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    Posted: 5/8/2011 1:30:50 PM EST
    This undated image made available by U.S. Department of Justice in April 2011 shows the canceled passport of Tai Kuo. Kuo's journey from entrepreneur to spy is, in many ways, emblematic of how China conducts espionage in the 21st century. It is rooted in opportunity, nurtured by perseverance, sustained by greed over ideology and born of something known as "guanxi" _ a "you scratch my back, I'll scratch yours" concept based on developing close relationships. (AP Photo/U.S. Justice Department)
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    Posted: 5/8/2011 1:30:50 PM EST
    This Monday, Feb. 11, 2008 photo made available by the U.S. Department of Justice shows an investigator holding money Tai Kuo paid James Fondren that was collected on the day of Kuo's arrest in Alexandria, Va. Kuo's journey from entrepreneur to spy is, in many ways, emblematic of how China conducts espionage in the 21st century. It is rooted in opportunity, nurtured by perseverance, sustained by greed over ideology and born of something known as "guanxi" _ a "you scratch my back, I'll scratch yours" concept based on developing close relationships. (AP Photo/U.S. Justice Department)
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    Posted: 5/8/2011 1:30:49 PM EST
    This undated image made available by U.S. Department of Justice in April 2011 shows a government exhibit photograph of Tai Kuo and James Fondren on a trip to China. Kuo's journey from entrepreneur to spy is, in many ways, emblematic of how China conducts espionage in the 21st century. It is rooted in opportunity, nurtured by perseverance, sustained by greed over ideology and born of something known as "guanxi" _ a "you scratch my back, I'll scratch yours" concept based on developing close relationships. (AP Photo/U.S. Justice Department)
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    Posted: 5/2/2011 6:27:06 PM EST
    FILE - In this April 9, 2011 file photo, protesters chant slogans as they march following an attack by security forces in Tahrir Square, in Cairo, Egypt. Osama bin Laden and his jihadi rhetoric once resonated with millions, especially those in the Arab world who saw militant Islam as their best hope for throwing off the shackles of corrupt, oppressive governments. But 10 years after 9/11, the dominant theme in the uprisings across the Middle East is a clamor for democracy _ with al-Qaida's militant ideology largely relegated to the sidelines. (AP Photo/Khalil Hamra, File)
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    Posted: 5/2/2011 6:26:59 PM EST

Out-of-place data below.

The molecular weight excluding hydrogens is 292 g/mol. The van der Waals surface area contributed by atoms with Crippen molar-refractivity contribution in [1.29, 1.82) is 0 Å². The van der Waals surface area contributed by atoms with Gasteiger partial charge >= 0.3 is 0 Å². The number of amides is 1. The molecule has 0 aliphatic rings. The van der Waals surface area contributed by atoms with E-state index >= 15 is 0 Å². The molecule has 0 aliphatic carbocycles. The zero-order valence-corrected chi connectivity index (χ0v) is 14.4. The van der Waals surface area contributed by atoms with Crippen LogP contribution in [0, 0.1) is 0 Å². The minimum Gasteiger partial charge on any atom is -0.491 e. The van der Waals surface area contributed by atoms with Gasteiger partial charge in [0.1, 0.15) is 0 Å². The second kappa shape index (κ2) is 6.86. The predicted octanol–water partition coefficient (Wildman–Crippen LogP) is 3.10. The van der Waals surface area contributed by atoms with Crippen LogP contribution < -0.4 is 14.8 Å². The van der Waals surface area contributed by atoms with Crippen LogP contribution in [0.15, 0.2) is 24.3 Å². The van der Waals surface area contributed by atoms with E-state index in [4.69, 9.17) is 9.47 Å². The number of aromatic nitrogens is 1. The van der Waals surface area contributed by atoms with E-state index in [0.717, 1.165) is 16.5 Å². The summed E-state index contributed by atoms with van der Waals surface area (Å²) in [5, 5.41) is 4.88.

FILE - In this Feb. 10, 2011 file photo, anti-government protesters demonstrate in Tahrir Square in downtown Cairo, Egypt. Osama bin Laden and his jihadi rhetoric once resonated with millions, especially those in the Arab world who saw militant Islam as their best hope for throwing off the shackles of corrupt, oppressive governments. But 10 years after 9/11, the dominant theme in the uprisings across the Middle East is a clamor for democracy _ with al-Qaida's militant ideology largely relegated to the sidelines. (AP Photo/Tara Todras-Whitehill, File)
  •  - Southern Sudanese citizens chant slogans and hold placards as they march in the streets in support of the independence referendum in Juba

    Southern Sudanese citizens chant slogans and hold placards as they march in the streets in support of the independence referendum in Juba

    Posted: 12/9/2010 8:01:43 AM EST
    Southern Sudanese citizens chant slogans and hold placards as they march in the streets in support of the independence referendum in Juba, South Sudan, December 9, 2010. The referendum on whether the oil-producing region should declare independence, scheduled for Jan. 9, is the climax of a 2005 peace deal that ended decades of north-south conflict - Africa's longest civil war that was fought over ethnicity, religion, ideology and oil and that killed 2 million people. REUTERS/Benedicte Desrus (SUDAN - Tags: ELECTIONS POLITICS SOCIETY)
  •  - A policeman stands guard at the entrance of a registration point on the sixth day of South Sudan's independence referendum in South Sudan

    A policeman stands guard at the entrance of a registration point on the sixth day of South Sudan's independence referendum in South Sudan

    Posted: 11/20/2010 12:33:39 PM EST
    A policeman stands guard at the entrance of a registration point on the sixth day of South Sudan's independence referendum in Wau town of Baher Al Gazal State in South Sudan November 20, 2010. The referendum on whether the oil-producing region should declare independence, scheduled for Jan. 9, is the climax of a 2005 peace deal that ended decades of north-south conflict -- Africa's longest civil war that was fought over ethnicity, religion, ideology and oil and that killed 2 million people. REUTERS/Mohamed Nureldin Abdallah (SUDAN - Tags: POLITICS ELECTIONS)